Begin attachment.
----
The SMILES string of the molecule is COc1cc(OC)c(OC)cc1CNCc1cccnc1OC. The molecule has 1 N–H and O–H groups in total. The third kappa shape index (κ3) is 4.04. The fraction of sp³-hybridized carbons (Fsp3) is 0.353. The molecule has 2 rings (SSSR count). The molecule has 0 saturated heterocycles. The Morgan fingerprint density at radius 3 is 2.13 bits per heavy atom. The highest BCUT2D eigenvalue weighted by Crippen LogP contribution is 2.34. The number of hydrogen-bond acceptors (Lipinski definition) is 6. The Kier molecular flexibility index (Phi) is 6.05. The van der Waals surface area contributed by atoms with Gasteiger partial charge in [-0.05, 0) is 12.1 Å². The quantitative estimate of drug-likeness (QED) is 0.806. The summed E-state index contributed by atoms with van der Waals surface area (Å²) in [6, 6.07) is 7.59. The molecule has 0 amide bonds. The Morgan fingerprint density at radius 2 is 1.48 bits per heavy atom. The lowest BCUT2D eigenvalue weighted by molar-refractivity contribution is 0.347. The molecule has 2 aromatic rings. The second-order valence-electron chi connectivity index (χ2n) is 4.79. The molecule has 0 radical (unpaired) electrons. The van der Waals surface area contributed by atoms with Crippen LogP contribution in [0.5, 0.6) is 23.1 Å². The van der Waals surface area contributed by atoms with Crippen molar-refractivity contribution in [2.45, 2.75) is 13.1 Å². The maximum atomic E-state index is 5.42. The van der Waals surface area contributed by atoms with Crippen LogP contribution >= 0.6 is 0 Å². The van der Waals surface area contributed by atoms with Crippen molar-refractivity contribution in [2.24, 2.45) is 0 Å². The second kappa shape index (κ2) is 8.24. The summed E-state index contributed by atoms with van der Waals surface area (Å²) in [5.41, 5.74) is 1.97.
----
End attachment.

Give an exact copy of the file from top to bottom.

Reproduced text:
The SMILES string of the molecule is COc1cc(OC)c(OC)cc1CNCc1cccnc1OC. The molecule has 1 N–H and O–H groups in total. The third kappa shape index (κ3) is 4.04. The fraction of sp³-hybridized carbons (Fsp3) is 0.353. The molecule has 2 rings (SSSR count). The molecule has 0 saturated heterocycles. The Morgan fingerprint density at radius 3 is 2.13 bits per heavy atom. The highest BCUT2D eigenvalue weighted by Crippen LogP contribution is 2.34. The number of hydrogen-bond acceptors (Lipinski definition) is 6. The Kier molecular flexibility index (Phi) is 6.05. The van der Waals surface area contributed by atoms with Gasteiger partial charge in [-0.05, 0) is 12.1 Å². The quantitative estimate of drug-likeness (QED) is 0.806. The summed E-state index contributed by atoms with van der Waals surface area (Å²) in [6, 6.07) is 7.59. The molecule has 0 amide bonds. The Morgan fingerprint density at radius 2 is 1.48 bits per heavy atom. The lowest BCUT2D eigenvalue weighted by molar-refractivity contribution is 0.347. The molecule has 2 aromatic rings. The second-order valence-electron chi connectivity index (χ2n) is 4.79. The molecule has 0 radical (unpaired) electrons. The van der Waals surface area contributed by atoms with Crippen LogP contribution in [0.5, 0.6) is 23.1 Å². The van der Waals surface area contributed by atoms with Crippen molar-refractivity contribution in [2.45, 2.75) is 13.1 Å². The maximum atomic E-state index is 5.42. The van der Waals surface area contributed by atoms with Crippen LogP contribution >= 0.6 is 0 Å². The van der Waals surface area contributed by atoms with Crippen molar-refractivity contribution in [2.24, 2.45) is 0 Å². The second kappa shape index (κ2) is 8.24. The summed E-state index contributed by atoms with van der Waals surface area (Å²) in [5.41, 5.74) is 1.97.